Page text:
“But, in the meantime, we can’t wait. Let’s not let the perfect be the enemy of the good. Let’s take this opportunity to do the best we can.”

Additional weeks of “conversations” among Sacramento politicians and lobbyists and special interest groups. Six months of conversations with average Californians from San Diego to Crescent City. See why I called Thursday’s seminar a “trial balloon.” This is far from a done deal. With the Mayor’s considerable help, the Governor was testing which way the wind is blowing in our neck of the woods.

Swearengin was next to the microphone. She thanked Metcalf for making the trip south. She thanked Prince and his team for hosting the event.

“It is no surprise to anyone in our local community for me to stand up here and say these words: We absolutely must do what it takes to revitalize the city of Fresno,” Swearengin said. “The path that we’ve been on for decades now has resulted in some of the highest concentrations of poverty, some of the worst environmental consequences, of any other large city in the United States.

“You all know that (policy and humanitarian challenge) has been the passionate pursuit of my administration for the last seven-and-a-half years. We have already adopted the innovative policy proposal that the Governor is now recommending statewide. And we did that in December of this last year when we updated our new citywide development code. The way that we arrived at a conclusion that a by-right development process was the right way to approach development for the city of Fresno was because we are seeking to remove every barrier from investing in our city and particularly in neighborhoods that have not seen new investment for decades.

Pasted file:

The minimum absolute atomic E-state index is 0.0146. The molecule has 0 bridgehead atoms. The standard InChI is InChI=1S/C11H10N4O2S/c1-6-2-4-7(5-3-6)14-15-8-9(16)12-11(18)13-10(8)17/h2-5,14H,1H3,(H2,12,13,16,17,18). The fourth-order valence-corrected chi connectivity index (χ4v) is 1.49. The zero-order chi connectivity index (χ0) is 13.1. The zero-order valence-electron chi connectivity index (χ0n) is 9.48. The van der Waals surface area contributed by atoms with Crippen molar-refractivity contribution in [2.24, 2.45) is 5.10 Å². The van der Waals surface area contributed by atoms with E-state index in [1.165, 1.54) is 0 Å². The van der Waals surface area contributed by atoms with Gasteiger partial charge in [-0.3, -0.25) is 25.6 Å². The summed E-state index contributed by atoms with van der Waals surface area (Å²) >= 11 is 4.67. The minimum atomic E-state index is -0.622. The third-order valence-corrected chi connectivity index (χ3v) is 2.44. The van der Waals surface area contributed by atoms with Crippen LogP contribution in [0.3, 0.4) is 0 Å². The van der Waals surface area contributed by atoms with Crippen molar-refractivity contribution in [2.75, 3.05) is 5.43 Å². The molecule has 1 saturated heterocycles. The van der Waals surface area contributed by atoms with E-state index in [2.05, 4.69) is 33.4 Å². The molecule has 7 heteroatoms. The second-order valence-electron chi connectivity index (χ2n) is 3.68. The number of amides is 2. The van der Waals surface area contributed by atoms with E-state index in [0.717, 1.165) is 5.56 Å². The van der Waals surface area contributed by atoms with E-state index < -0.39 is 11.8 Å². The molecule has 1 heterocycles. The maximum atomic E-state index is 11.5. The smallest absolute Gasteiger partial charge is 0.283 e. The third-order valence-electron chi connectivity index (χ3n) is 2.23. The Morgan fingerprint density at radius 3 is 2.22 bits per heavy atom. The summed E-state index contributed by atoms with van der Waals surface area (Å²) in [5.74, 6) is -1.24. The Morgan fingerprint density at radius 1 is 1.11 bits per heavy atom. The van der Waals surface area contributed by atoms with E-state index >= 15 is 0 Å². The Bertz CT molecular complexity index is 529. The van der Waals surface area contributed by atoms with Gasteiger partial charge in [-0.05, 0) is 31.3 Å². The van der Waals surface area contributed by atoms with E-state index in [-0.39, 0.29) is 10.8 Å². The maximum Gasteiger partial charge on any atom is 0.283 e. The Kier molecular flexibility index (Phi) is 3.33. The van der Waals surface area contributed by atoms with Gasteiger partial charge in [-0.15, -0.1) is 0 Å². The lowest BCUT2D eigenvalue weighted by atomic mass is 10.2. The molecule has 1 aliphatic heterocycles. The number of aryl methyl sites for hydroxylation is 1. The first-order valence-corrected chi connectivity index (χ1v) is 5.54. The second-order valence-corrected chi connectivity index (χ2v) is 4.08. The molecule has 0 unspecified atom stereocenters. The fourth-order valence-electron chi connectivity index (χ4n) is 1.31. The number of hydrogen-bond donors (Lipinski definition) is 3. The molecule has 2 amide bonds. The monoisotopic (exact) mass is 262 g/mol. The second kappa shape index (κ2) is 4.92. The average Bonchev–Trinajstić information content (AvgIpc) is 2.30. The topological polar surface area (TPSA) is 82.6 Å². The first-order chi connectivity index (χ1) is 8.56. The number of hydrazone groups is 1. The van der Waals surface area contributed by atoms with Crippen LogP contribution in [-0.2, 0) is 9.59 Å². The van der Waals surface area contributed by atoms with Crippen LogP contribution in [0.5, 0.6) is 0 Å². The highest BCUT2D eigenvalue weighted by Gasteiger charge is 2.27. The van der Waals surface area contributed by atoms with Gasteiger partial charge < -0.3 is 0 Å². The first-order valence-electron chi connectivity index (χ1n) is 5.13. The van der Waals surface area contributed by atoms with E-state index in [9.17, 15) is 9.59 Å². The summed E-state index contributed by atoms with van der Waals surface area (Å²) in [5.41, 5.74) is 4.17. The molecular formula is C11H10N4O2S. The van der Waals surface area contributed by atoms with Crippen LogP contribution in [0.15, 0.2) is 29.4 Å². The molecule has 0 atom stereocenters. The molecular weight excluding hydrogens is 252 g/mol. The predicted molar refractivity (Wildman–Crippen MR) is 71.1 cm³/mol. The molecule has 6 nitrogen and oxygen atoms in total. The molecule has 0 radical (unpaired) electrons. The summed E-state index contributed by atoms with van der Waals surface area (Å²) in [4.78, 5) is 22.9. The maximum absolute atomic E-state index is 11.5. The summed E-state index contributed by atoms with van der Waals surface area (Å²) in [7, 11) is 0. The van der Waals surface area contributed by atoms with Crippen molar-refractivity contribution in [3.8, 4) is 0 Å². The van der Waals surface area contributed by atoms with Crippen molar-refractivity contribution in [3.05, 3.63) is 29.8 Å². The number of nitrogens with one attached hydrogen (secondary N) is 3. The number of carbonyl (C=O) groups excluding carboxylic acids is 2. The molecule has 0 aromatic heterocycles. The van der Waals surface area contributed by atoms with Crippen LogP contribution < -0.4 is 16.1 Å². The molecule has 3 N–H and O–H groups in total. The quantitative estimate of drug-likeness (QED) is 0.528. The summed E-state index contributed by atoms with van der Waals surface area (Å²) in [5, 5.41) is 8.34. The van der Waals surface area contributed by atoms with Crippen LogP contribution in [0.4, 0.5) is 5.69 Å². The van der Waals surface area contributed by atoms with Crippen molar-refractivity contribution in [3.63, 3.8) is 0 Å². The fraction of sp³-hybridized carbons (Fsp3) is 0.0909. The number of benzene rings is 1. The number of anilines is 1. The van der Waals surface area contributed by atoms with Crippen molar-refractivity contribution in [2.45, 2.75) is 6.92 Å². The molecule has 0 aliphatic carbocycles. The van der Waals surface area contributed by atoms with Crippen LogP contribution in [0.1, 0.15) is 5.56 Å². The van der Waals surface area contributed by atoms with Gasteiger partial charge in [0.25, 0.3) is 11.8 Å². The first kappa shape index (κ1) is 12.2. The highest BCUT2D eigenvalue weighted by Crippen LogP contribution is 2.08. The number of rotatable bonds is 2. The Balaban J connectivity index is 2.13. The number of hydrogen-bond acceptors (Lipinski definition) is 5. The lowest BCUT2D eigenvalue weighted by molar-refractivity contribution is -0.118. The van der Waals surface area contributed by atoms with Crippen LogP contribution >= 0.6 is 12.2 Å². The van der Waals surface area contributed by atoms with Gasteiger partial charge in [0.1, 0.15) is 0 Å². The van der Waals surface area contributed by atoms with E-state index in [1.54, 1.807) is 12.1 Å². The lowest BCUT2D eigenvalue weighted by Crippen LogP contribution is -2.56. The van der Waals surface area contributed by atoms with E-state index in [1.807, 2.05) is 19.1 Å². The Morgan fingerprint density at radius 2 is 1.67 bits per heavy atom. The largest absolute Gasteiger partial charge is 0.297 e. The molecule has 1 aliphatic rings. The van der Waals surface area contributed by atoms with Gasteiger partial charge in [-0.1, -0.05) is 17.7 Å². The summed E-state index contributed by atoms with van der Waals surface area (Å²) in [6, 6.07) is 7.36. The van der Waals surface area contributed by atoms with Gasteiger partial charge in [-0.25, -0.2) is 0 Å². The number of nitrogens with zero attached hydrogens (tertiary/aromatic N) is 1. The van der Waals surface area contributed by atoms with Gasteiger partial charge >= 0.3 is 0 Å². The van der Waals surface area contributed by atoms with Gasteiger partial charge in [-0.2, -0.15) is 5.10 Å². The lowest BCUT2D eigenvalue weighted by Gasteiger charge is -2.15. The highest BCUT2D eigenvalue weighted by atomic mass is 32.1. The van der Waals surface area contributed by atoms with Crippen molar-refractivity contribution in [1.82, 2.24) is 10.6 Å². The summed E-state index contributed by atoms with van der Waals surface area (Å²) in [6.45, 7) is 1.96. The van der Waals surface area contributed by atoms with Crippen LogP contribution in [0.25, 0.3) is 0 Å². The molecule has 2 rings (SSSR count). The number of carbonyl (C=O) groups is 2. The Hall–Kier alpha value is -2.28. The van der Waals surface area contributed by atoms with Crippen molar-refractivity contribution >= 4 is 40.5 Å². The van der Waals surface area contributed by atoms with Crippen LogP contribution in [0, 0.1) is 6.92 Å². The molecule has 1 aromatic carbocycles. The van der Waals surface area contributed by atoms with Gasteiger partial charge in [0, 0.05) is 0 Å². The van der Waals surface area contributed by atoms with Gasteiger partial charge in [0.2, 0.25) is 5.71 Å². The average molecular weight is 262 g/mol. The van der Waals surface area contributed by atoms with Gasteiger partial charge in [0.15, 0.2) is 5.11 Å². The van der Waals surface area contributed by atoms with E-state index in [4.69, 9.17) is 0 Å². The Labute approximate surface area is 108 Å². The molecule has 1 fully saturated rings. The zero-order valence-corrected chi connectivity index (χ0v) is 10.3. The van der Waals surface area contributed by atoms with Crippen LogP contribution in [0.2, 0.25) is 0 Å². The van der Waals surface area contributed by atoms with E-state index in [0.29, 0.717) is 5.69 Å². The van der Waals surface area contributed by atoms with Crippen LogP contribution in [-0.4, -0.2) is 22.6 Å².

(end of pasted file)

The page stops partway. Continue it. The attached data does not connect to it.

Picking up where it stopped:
“And we knew that if we could remove every barrier locally there are still many many challenges to revitalizing our older neighborhoods and to the existing parts of the city. But at least the things we control ought to be in alignment with our ultimate goal of revitalizing our city. So, that led us down the path to by-right development.”

Swearengin said Assistant Planning Director Zack would be next to the microphone. First, though, she did a little lobbying herself.

“I also want to take this opportunity to say we applaud the Governor for bringing forward this proposal statewide,” Swearengin said. “We know what a benefit it’s going to be to the city of Fresno, and I can only imagine how much it’s going to help deal with the affordability crisis around the state, as well.